The State of Israel’s official twitter channel *, maintained by the Foreign Ministry’s Digital Diplomacy Team has already claimed Gun N’ Roses as their trophy in support of metalwashing Israel, and tickets have not yet gone up for sale.
The trend to attract metal bands to play in Israel is not new. I’m going to take some credit for coining this little-known term. The concept was gleaned from the “pinkwashing” term, which has gone mainstream. Similar to “pinkwashing,” “metalwashing” is a way for Israel to gain acceptance through reaching out to metal fans. The number of heavy metal bands that have taken a liking to Israel and shut their eyes to Israel’s war crimes, human rights abuses, and violation of international law is growing. Apartheid Israel appears to have strong support from some metal bands. The question is, why? (I’ll leave you to ponder that)
The growing BDS movement continues to ask metal bands to cancel, and the Israeli-led co-resistance movement was prompted to write a letter entitled “A letter to all metal bands,” asking them to refrain from playing in the apartheid state. Sixteen Israelis signed the letter. The only metal band so far to cancel has been August Burns Red. [encode_email email=”email@example.com” display=”(Message me if this needs updating)”]
Here’s a partial list of bands whom have screamed, distorted their amps, and wore a lot of black for the stages of Tel Aviv:
Napalm Death, Metallica, Children of Bodom, Arch Enemy, Lamb of God, Linkin Park, and Ozzy Osbourne.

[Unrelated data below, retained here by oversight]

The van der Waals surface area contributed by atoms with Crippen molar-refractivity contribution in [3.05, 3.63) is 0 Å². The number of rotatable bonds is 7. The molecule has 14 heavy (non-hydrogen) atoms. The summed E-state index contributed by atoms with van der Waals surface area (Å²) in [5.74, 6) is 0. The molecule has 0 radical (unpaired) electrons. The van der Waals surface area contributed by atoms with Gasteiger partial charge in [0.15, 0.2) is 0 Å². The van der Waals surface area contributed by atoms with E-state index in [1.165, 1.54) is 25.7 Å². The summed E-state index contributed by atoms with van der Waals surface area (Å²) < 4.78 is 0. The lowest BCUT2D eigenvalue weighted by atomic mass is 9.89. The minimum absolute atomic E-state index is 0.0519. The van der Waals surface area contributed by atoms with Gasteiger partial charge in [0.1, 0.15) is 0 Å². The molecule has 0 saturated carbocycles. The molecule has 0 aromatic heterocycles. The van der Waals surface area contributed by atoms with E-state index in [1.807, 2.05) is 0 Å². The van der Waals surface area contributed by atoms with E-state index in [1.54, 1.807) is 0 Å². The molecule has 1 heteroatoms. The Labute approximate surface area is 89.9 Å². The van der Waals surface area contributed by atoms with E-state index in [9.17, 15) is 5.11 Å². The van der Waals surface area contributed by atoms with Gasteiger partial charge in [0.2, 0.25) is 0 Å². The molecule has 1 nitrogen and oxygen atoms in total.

Metalheads Against Apartheid
You can join Guns N’ Roses: No Appetite for Apartheid! Don’t Play Israel on Facebook or tweet Guns N’ Roses at @gunsnroses to register your thoughts about the Israeli government’s brazen use of Guns N’ Roses to metalwash apartheid.
He recalls how Napalm Death had played that night. How, between songs, Barney had stopped and shouted to the crowd: “Now, go and tear down that wall”, or something like that, referring to the separation barrier that cuts off the West Bank from Israel. The crowd were shouting back and had their middle fingers up and suddenly —seeing me still smiling — Feras looks at me deadly serious and says: “This is not funny. They were shouting Death to Arabs.”
Napalm Death walked off stage after that, Feras says, and as they headed on to the next stage on the tour, maybe it left a sour taste, who knows. Chaos of Nazareth, meanwhile, go on. Like over 1.5 million of Israel’s population, the band are Arabs with Israeli citizenship, residents of cities like Nazareth which are primarily Arab but became part of Israel in 1948, as the Jewish army pushed east in the war that followed the declaration of an Israeli state. Arab Israelis now number among twenty per cent of Israel’s population and while life is more tolerable for them than the Palestinians cut off in the West Bank or Gaza, it is far from easy.
“As a Palestinian, as an Arab inside this country, I don’t have all my rights. When I go to airports, I get stopped and I know why. I see the people who are passing through and they are not Arabs,” says Feras. “And when we are standing on the stage, looking around at the crowd, I know that when I turn my back people are talking.”
“When some people got to know that we were playing with Lamb of God, they started talking to their manager and saying why don’t you get an Israeli band? Like we are not Israelis,” Feras says, with a good humoured but slightly exhausted laugh. “The manager called me and said: ‘Feras, you have no f***ing idea where you are living.’ He said he had calls from more than twenty managers urging him not to let us play.’